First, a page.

The World Bank has approved FJ$106 million (US$49 million) in financing to Fiji which is aimed at creating an estimated 10,000 jobs.
The funding is for the Jobs for Nature 2.0 (JFN2) cash-for-work program. This program has been used to divert rural communities from unsustainable practices and becoming guardians of the environment and natural resources.
Cash incentives are provided to those who adopt fishing and farming techniques which are sustainable and build resilience.
The World Bank’s Fiji social protection COVID-19 response and system development project will support the creation of jobs between three to 12 months in duration.
This funding also covers two rounds of government cash assistance delivered in 2021 to more than 340,000 Fijians who had lost their jobs as a result of the pandemic.
World Bank Resident Representative for the South Pacific Lasse Melgaard said the past two years have been extremely tough for Fijian families.
He said the additional funding would boost their support to Fiji’s ongoing efforts to strengthen the systems and processes needed to assist those
Fijians who require help the most – especially women and youth – while simultaneously bolstering Fiji’s disaster and climate resilience.
Attorney-General and Minister for Economy Aiyaz Sayed-Khaiyum said Fiji’s ongoing recovery must not only reclaim the jobs and economic activity stolen by the pandemic, it must reset course for inclusive, sustainable and resilient development.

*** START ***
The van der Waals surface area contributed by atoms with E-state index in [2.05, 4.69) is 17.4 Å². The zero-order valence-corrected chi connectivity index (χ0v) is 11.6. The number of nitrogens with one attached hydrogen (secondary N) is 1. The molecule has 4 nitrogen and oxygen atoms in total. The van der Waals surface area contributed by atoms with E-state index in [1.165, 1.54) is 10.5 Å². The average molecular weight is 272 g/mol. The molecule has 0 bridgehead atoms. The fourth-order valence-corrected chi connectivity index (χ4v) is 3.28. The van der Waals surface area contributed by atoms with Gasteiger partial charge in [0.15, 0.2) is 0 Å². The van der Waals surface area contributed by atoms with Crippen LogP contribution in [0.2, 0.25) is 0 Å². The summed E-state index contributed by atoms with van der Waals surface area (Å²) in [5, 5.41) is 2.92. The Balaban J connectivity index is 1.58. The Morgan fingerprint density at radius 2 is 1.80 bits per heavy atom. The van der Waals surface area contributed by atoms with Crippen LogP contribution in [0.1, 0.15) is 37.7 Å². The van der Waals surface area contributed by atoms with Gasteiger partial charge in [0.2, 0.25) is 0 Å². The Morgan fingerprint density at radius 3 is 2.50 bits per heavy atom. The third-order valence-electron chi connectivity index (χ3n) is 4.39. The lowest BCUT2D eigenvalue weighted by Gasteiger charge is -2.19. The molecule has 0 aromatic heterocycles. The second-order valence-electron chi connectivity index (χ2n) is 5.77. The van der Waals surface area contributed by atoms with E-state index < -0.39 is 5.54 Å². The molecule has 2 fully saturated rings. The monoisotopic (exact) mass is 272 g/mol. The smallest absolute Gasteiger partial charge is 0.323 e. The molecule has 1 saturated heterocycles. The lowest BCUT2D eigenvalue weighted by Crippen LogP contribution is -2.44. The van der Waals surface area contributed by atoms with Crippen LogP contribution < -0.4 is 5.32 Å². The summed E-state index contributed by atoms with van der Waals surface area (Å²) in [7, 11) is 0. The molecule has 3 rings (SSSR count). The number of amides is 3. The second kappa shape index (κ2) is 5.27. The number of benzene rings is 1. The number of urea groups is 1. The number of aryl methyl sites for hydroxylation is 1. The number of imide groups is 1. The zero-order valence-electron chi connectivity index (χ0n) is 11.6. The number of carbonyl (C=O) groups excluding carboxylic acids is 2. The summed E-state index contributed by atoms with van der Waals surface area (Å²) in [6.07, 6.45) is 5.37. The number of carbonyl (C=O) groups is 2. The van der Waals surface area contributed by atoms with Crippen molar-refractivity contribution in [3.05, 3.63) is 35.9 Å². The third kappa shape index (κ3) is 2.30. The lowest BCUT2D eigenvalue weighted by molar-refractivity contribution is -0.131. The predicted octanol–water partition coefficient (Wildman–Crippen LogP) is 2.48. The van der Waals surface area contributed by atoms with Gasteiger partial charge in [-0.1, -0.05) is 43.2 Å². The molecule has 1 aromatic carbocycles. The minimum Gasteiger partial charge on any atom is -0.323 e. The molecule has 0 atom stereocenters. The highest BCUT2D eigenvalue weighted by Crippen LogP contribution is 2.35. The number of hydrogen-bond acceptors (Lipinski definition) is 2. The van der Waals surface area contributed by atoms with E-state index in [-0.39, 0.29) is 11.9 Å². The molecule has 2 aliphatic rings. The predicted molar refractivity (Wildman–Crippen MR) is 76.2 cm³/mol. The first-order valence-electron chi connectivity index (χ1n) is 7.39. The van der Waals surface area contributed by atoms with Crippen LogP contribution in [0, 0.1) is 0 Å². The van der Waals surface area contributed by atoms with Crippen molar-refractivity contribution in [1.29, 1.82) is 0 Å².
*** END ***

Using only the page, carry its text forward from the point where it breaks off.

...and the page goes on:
He said robust engagement with partners like the World Bank is foundational to the future they are looking to build.
Mr Sayed-Khaiyum said this funding support will go directly to continuing their excellent, multi-sector work that began last year to strengthen the resilience of the most climate vulnerable communities and households.
The JFN2 cash-for-work program is a community-focused program creating jobs for Fijians in rural areas across the country, and will be delivered with the support of Fijian village cooperatives and civil society groups, including women’s and youth groups.
The program will prioritise activities including wetlands protection (mangrove planting, seagrass planting, restoring waterways); riverbank rehabilitation and coastal bank protection (mangrove planting, vetiver grass planting); biodiversity improvement (forest restoration, land
upgrade through native tree planting, coral reef protection); and waste and wastewater management.
This additional financing is an International Development Association credit with highly concessional terms. The IDA is the World Bank’s fund for the world’s most in-need countries.